Rain, More Rain, and Porridge

Gales, gale force winds, pouring rain that pours sideways. A typical Tasmanian spring school holiday week. We woke up this morning to find our side fence had collapsed.....

..on top of the broad beans. And my lovely tub of garlic....

The children are well pleased about the demise of the broad beans. I am thinking the garlic will survive, only slightly bent.

We are trapped inside, but luckily I had the forethought to invite lots of children over during these last few days, so their parents have had to brave the elements to drop them off, and I just have to make pizza. I like making pizza, especially when a little curly-haired moppet popped her head up over the kitchen bench, and said in awed tones, 'Are you really making the DOUGH as well? That's AMAZING.' I like being amazing.

I decided, in my quest for health and wholesomeness, that maybe I could find something a little more 'whole food-y' than vegemite toast for breakfast, so tried soaking oats to make 'proper' porridge. Usually I make quick oats porridge in the microwave for Posy, because she is the only one who eats it. But last night I soaked the oats, for health, and cooked it with salt this morning, served it with milk, natural yoghurt, a sprinkle of cinnamon and a swirl of honey.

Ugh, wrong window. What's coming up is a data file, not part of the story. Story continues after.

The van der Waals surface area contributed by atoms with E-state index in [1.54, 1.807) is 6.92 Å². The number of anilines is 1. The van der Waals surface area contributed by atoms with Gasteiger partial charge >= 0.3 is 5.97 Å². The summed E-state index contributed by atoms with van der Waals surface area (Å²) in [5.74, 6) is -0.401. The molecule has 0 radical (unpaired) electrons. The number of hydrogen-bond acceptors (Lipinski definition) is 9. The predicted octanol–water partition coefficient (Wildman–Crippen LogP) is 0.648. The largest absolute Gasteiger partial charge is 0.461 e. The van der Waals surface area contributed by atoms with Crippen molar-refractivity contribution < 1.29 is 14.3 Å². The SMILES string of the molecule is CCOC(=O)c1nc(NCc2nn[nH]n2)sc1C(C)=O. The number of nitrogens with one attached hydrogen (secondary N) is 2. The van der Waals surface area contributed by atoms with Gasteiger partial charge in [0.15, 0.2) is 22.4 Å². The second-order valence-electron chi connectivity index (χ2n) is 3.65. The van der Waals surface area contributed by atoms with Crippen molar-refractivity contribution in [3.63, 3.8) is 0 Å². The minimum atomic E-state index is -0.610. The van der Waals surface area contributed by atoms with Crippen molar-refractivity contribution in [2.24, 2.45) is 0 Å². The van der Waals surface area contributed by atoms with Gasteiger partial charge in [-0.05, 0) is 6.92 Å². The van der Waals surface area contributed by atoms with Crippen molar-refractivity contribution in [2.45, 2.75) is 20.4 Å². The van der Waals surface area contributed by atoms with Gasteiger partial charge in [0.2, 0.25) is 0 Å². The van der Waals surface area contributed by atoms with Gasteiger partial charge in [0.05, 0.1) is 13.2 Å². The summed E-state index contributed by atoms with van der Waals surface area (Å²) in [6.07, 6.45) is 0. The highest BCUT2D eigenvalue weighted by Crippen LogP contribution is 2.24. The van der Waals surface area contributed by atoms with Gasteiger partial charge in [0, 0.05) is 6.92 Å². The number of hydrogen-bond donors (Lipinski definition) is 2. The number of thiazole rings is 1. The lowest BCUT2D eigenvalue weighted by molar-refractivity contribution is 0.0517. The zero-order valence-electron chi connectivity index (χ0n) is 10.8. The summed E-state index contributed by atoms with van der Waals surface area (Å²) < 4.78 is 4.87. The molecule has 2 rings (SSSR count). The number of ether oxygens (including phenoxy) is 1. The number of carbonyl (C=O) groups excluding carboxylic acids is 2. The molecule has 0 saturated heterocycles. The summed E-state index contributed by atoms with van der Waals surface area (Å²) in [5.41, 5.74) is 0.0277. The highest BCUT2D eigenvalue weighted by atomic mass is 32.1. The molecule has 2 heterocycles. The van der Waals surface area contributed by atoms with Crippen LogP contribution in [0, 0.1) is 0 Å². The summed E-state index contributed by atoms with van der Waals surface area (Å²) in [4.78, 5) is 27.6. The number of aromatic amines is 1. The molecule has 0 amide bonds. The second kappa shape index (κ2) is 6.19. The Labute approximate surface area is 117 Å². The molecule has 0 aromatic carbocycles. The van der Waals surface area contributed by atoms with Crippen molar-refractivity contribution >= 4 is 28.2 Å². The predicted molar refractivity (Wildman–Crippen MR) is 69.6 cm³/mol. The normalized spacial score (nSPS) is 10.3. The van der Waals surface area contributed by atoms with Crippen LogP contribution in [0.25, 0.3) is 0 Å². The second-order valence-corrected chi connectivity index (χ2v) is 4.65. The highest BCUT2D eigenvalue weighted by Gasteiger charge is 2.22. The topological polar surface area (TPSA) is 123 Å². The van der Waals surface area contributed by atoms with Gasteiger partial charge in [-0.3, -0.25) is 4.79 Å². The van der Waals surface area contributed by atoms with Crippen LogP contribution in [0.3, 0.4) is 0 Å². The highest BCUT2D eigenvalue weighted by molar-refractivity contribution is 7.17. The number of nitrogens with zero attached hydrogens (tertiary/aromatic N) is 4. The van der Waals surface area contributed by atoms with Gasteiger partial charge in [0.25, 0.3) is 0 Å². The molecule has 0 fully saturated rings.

It still tasted like gloppity glop (thankyou Dr Seuss).

At least Posy liked it.


Unknown said…
Egads! That looks like a worry. We are also experiencing gale force winds as we speak (or is that comment/you know what i mean). I just had to cancel a crane truck for delivery of a switchboard. I had visions of it swinging in the breeze. No damage at home except a few broken tendrils on snow peas that were not connected. Amazing how the finest of little hooks will keep the plant attached to the trellis.

You are a cool mum. Imagine what those kids say to their own mums when they get home. Whip up some Goop to play with and you will really rock.

Gosh, havent made porridge the old fashioned way for ages.

Enjoy the breeze and rain.
Anonymous said…
What?! Not like porridge? Sacriledge!